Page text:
Happy Earth Day!
To celebrate this incredibly important observance day we’ve put together this guide to realistic zero waste parenting.
Firstly, let’s clarify some things!
The trendy zero waste lifestyle is just not realistic for most normal people, going ‘low-waste’ is much more realistic. And here’s where to start!
Going low-waste starts with understanding where the problem lies:
Throwing stuff away!
Did you know 300,000 pieces of clothing head to landfill every week in the UK?! And most are in perfectly good condition.
The key to be more sustainable is changing this mindset of buy use throw away and instead turn it into something that looks more like this:
We’ve broken these down into steps, along with some inspo to help you work towards going low-waste.
This one is all about gifts! Refusing gifts can be really difficult, even downright impossible but new toys, clothes, bottles, disposable diapers account for a huge amount of waste in landfill.
One way to navigate this is to plan ahead and communicate honestly with the gift-givers.
Baby shower? Birthday? Or another celebration coming up? Try one these:
· If you feel comfortable to do so, create a list that people can purchase off if they want to. There’s your chance to ask for eco-friendly and reusable items.
· Communicate that you either don’t want gifts, would prefer money or second-hand items.
· Ban celebration cards. Most cards aren’t recyclable and although can be repurposed for crafts, it’s best to reduce their numbers in the first place.
· Or finally, ask for homemade items.
But unfortunately, in some cases, this just isn’t possible.
If you do receive new gifts then you can always re-sell or donate them – giving these items a second life, saving them from laying in landfill.
There are thousands of baby and toddler products out there, targeted ads showing you ‘essential items’ that you probably would never even use.
This step is all about limiting the number of things you purchase, focusing on the actual essential items your little one will need.
To help you limit purchases we recommend making a list of the things you need and doing research on eco alternatives to help you not just be more sustainable but also save you money!
‘Reduce’ isn’t just about reducing how many baby products you buy, it can also be applied to other parts of your life, for instance, food packaging (for you and your little one).
For instance, pre-made baby food comes with a large amount of waste – the jars or packets they come in mostly. But did you know pre-made baby food isn’t actually all that good for your little one?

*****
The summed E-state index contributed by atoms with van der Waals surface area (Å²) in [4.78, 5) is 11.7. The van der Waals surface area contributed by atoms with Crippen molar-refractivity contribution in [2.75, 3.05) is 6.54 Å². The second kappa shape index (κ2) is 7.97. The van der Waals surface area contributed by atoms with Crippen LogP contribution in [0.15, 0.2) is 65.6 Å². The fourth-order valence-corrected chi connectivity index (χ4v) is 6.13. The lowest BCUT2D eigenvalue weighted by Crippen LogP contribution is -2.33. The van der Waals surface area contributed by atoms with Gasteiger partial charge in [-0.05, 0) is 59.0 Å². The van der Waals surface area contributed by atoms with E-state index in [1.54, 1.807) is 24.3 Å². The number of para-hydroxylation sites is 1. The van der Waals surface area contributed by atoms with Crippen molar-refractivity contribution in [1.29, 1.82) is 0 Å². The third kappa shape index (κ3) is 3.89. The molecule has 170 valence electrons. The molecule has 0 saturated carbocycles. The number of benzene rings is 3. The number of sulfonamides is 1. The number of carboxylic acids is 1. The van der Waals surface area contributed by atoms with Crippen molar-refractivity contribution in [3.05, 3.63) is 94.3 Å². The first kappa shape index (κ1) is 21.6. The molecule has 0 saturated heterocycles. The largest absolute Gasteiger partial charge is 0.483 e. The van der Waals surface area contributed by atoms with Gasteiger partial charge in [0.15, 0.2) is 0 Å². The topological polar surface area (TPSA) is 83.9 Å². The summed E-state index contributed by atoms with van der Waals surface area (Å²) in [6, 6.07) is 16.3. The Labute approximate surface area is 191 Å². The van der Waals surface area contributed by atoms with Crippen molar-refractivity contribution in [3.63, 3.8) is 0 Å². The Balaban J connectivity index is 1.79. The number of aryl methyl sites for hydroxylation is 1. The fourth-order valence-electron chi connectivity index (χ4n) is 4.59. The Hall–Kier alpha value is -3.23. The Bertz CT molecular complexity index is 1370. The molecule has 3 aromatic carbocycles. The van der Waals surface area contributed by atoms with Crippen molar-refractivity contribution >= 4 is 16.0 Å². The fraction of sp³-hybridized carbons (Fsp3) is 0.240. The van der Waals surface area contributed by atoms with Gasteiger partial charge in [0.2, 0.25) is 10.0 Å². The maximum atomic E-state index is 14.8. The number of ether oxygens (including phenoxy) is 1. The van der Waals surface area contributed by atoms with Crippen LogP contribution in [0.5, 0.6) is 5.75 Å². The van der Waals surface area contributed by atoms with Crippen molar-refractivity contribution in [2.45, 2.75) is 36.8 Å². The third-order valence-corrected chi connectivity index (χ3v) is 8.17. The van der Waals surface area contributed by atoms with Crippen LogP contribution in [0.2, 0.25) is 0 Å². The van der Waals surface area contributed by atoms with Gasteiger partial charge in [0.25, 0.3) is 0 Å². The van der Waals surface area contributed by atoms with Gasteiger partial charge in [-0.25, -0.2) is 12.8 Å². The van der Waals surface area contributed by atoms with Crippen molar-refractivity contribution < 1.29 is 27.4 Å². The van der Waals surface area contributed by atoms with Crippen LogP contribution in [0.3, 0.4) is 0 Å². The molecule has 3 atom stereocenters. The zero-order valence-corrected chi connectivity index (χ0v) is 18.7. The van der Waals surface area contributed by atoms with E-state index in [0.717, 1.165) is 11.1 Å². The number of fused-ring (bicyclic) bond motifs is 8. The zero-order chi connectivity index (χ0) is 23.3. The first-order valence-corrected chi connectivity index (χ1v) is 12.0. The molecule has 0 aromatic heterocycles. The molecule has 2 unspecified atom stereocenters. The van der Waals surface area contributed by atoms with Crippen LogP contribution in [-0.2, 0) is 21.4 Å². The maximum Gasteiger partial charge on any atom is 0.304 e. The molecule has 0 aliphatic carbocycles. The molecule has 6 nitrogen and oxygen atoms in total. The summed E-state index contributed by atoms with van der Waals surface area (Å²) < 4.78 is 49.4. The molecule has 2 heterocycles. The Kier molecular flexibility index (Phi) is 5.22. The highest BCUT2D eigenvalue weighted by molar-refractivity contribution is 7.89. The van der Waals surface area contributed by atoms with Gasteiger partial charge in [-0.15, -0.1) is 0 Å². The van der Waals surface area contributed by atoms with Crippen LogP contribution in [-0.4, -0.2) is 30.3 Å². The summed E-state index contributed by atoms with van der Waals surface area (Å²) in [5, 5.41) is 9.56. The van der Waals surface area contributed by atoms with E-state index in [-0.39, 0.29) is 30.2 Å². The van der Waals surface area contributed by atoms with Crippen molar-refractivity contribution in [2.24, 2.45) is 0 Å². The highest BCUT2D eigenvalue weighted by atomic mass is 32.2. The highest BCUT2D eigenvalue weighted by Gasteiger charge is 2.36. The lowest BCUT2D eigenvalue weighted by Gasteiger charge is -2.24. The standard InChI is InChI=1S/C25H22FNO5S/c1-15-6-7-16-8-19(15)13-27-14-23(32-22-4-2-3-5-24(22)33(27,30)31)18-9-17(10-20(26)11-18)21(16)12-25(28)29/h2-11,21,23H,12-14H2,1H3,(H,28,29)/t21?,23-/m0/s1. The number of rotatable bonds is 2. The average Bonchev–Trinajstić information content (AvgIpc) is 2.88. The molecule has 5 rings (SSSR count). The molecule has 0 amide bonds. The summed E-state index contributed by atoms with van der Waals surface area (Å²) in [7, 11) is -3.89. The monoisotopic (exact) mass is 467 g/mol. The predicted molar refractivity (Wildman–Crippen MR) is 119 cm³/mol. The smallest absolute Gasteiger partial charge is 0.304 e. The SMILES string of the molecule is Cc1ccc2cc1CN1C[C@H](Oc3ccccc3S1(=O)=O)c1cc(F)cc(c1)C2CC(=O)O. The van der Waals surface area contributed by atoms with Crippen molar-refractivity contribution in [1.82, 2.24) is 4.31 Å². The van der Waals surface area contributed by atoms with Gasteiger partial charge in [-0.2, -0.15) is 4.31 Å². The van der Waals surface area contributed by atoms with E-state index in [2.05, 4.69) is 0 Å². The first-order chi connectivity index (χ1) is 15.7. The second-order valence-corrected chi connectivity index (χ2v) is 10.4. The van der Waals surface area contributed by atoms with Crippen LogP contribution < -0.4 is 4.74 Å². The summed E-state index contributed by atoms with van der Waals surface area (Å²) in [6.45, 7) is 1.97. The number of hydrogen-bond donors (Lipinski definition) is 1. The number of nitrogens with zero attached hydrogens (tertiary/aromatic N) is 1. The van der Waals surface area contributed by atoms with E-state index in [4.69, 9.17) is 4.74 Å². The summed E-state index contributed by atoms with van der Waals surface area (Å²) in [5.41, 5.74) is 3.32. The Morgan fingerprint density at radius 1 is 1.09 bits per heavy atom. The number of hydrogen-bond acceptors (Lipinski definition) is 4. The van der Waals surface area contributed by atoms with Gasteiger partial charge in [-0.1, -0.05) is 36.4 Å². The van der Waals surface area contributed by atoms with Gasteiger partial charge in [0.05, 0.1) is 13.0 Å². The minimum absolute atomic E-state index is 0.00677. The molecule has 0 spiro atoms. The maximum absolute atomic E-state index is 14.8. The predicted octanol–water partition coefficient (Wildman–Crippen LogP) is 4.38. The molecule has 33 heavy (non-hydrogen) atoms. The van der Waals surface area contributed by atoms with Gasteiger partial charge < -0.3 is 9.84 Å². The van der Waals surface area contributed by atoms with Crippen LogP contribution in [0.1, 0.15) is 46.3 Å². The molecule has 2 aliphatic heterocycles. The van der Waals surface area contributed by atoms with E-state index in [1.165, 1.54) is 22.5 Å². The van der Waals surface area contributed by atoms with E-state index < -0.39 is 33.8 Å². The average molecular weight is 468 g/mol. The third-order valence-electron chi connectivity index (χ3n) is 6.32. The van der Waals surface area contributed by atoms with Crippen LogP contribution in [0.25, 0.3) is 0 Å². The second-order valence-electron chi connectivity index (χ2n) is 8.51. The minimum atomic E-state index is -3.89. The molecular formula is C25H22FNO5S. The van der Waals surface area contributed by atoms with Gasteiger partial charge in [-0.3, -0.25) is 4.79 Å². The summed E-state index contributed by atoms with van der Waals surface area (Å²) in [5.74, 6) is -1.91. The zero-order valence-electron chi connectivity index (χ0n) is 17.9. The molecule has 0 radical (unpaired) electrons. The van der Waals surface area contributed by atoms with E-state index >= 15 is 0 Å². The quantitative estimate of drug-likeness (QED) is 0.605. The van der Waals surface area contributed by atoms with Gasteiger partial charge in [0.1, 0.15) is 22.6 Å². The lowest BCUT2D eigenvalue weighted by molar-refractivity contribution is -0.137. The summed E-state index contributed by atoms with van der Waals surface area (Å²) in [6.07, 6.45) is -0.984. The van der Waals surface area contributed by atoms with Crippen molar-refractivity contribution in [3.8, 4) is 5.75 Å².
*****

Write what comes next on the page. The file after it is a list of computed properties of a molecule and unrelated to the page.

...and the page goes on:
Not only is it expensive but doesn’t have as much nutrition as when you would make them yourself at home from fresh ingredients - click here for an all you need to know guide.
Once your child is a little older you can do more to reduce waste, for example:
- Involve them in baking their own snacks
- Save leftovers
- Make your own ice lollies
- Grow your own fruit and veg (click here for our gardening guide)
Second-hand items may feel a bit taboo – if you have enough money for new ones why would you buy used right?!
But actually buying (and reselling) second-hand won’t just save you money but is a great way to be more sustainable in daily life.
You’re giving these items a second (third or fourth) life, saving them from polluting the environment.
Why not try to…
- Borrow off friends,
- Accept hand me downs,
- Visit charity shops,
- Buy second hand on eBay, Gumtree, Facebook or Vinted.
Alternatively, to reduce your waste you can purchase eco-friendly reusable items.
These can include cloth nappies, washable baby wipes, reusable baby bottles and more.
You can also actively try to repurpose various items. In our nurseries, we love repurposing old items for activities and arts & crafts!
Anything from delivery boxes and loo rolls to old jars can be used to make awesome art, all whilst helping your little one develop their skills (like creativity, confidence, fine motor skills and more!).
You can check out our activity guides by clicking here.
Compost and Recycle
This one is pretty self-explanatory – the less you put in the usual waste bin, the less waste you produce. One way to do this is to compost and recycle items.
And the more you let your child get involved in the process, the more they will understand that throwing something away does not exist – it all goes somewhere, creating an impact, whether that’s a positive or negative one.
The best way to get started is by having a look at your local council’s website.
There you’ll be able to find more information about composting (if you’re not able to do this at home) and what items you’re able to recycle in your area.